We both have the same taste in music vs she has the same pair of shoes as I have.
|opposite preposition http://www.oxforddictionaries.com/definition/english/opposite||#804712|
von Proteus-, 2015-06-14, 12:47 Spam? 193.83.6...
|opposite to for the adjective only - ut supra||#804713|
von Proteus-, 2015-06-14, 12:49 Spam? 193.83.6...
|Dasselbe / das gleiche||#804718|
Dasselbe / das gleiche Problem im DE.
Die gleiche Brille = der anderen gleichend
Wenn es aber dieselbe Brille ist, hat sie -- nach Ansicht mancher -- den Besitzer gewechselt.
|rabend has said it with the two different words in German.||#804722|
Some people say that same can only be used when you mean dieselbe/dasselbe/derselbe and not when you mean der/die/das gleiche. However, I'm not one of these people and dictionary definitions back me (and most English speakers ;-) ) up.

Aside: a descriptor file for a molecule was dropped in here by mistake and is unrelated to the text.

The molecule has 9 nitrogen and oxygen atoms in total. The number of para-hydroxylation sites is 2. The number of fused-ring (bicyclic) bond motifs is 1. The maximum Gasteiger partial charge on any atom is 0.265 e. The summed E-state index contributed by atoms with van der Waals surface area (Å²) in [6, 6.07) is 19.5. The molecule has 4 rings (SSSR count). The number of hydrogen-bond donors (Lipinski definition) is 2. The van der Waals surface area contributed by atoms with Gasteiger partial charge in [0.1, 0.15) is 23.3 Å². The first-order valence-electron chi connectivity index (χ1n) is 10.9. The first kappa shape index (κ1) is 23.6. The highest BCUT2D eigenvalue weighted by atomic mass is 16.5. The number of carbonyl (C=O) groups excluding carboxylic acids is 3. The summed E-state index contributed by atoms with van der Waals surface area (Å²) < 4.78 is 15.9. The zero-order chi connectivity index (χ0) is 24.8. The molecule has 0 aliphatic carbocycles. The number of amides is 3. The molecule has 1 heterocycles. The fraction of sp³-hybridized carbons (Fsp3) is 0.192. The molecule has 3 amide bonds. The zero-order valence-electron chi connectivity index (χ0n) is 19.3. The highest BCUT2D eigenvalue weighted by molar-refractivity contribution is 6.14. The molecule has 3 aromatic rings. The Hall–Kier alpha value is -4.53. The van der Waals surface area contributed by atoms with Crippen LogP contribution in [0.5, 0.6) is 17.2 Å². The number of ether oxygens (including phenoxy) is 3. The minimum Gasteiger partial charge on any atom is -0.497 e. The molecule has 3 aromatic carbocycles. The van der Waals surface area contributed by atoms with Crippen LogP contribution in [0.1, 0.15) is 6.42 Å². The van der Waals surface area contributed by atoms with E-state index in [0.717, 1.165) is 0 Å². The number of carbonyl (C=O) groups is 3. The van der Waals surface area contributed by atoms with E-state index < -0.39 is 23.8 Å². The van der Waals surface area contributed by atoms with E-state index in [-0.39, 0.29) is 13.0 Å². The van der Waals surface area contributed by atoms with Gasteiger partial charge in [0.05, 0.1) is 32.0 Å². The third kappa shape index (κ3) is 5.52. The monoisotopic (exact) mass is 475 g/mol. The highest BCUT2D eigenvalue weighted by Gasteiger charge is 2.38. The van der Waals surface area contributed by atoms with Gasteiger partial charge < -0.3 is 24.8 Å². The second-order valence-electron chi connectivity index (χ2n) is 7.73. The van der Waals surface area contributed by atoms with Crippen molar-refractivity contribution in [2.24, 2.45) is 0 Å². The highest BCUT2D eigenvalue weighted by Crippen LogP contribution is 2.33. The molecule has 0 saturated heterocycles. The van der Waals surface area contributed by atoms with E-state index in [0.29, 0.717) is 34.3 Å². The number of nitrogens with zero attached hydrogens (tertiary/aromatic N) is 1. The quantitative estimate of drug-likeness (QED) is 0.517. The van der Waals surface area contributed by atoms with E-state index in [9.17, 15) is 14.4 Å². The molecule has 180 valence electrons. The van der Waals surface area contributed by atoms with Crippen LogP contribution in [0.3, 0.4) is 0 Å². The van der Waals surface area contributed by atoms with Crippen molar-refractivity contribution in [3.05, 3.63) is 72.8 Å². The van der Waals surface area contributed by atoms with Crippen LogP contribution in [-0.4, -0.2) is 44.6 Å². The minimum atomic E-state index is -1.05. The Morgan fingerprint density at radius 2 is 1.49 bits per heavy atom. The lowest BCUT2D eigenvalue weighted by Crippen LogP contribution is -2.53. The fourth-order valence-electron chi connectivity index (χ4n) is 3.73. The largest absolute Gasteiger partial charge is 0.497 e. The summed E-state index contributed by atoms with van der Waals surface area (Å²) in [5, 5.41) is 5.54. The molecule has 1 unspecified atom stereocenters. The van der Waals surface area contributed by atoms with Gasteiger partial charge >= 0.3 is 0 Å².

Across/opposite - this could be an AE/BE difference or the difference Lisa gave, but I prefer opposite here. A possible BE preference for opposite could be the root of Michael's feeling that it sounds highfalutin ;-)
thanks Lllama and rabend, now I get it. I'm usually quite precise but I think, in this case, it's taking things a bit far :-)
|just for laugh||#804726|
how do we know the girl in question was Italian?
|Habe neu geöffnet und ergänzt:||#804730|
same [of an identical type, exactly similar] = gleich
the same ... [sharing the same characteristics] = der gleiche ... [vgl. derselbe]
the same ... [sharing the same characteristics] = die gleiche ... [vgl. dieselbe]
same [of an identical type; exactly similar] = gleich
Vielleicht war sie nicht stumm und trug zudem ein T-Shirt dieser Art:
Mit Brille so:
(Schließt jeweils Schweizerinnen aus.)
4; rabend, sorry but exactly similar doesn't make too much sense to me...
Sehe ich ein. Aber so in Lllamas Oxford-Quelle.
Man kann es natürlich auch weglassen. Habe nun auf [of an identical type] verkürzt.
rabend, war nur ein kleiner Hinweis...hatte das im Oxford nicht gesehen. Klingt trotzdem etwas seltsam.